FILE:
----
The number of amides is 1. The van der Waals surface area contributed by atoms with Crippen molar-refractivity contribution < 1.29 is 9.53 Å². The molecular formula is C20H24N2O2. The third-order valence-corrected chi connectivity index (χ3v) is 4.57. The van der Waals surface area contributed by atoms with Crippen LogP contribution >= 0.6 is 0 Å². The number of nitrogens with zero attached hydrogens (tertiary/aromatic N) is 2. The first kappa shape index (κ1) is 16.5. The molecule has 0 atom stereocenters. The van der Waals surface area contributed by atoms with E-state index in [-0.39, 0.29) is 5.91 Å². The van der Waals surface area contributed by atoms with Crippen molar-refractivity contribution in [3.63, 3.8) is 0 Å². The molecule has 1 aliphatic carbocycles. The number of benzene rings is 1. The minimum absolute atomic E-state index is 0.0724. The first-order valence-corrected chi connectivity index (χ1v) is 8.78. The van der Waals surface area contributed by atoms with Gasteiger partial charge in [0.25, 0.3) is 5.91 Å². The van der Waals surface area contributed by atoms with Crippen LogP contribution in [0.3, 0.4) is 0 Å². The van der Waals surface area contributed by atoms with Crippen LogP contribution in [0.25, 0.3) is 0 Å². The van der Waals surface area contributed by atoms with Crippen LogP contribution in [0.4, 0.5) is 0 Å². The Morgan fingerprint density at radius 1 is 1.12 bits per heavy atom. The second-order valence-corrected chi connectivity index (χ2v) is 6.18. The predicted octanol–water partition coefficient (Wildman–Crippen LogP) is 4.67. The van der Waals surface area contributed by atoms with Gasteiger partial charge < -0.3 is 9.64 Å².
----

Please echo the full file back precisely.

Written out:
The number of amides is 1. The van der Waals surface area contributed by atoms with Crippen molar-refractivity contribution < 1.29 is 9.53 Å². The molecular formula is C20H24N2O2. The third-order valence-corrected chi connectivity index (χ3v) is 4.57. The van der Waals surface area contributed by atoms with Crippen LogP contribution >= 0.6 is 0 Å². The number of nitrogens with zero attached hydrogens (tertiary/aromatic N) is 2. The first kappa shape index (κ1) is 16.5. The molecule has 0 atom stereocenters. The van der Waals surface area contributed by atoms with E-state index in [-0.39, 0.29) is 5.91 Å². The van der Waals surface area contributed by atoms with Crippen molar-refractivity contribution in [3.63, 3.8) is 0 Å². The molecule has 1 aliphatic carbocycles. The number of benzene rings is 1. The minimum absolute atomic E-state index is 0.0724. The first-order valence-corrected chi connectivity index (χ1v) is 8.78. The van der Waals surface area contributed by atoms with Gasteiger partial charge in [0.25, 0.3) is 5.91 Å². The van der Waals surface area contributed by atoms with Crippen LogP contribution in [0.3, 0.4) is 0 Å². The van der Waals surface area contributed by atoms with Crippen LogP contribution in [0.25, 0.3) is 0 Å². The van der Waals surface area contributed by atoms with Crippen LogP contribution in [0.4, 0.5) is 0 Å². The Morgan fingerprint density at radius 1 is 1.12 bits per heavy atom. The second-order valence-corrected chi connectivity index (χ2v) is 6.18. The predicted octanol–water partition coefficient (Wildman–Crippen LogP) is 4.67. The van der Waals surface area contributed by atoms with Gasteiger partial charge < -0.3 is 9.64 Å².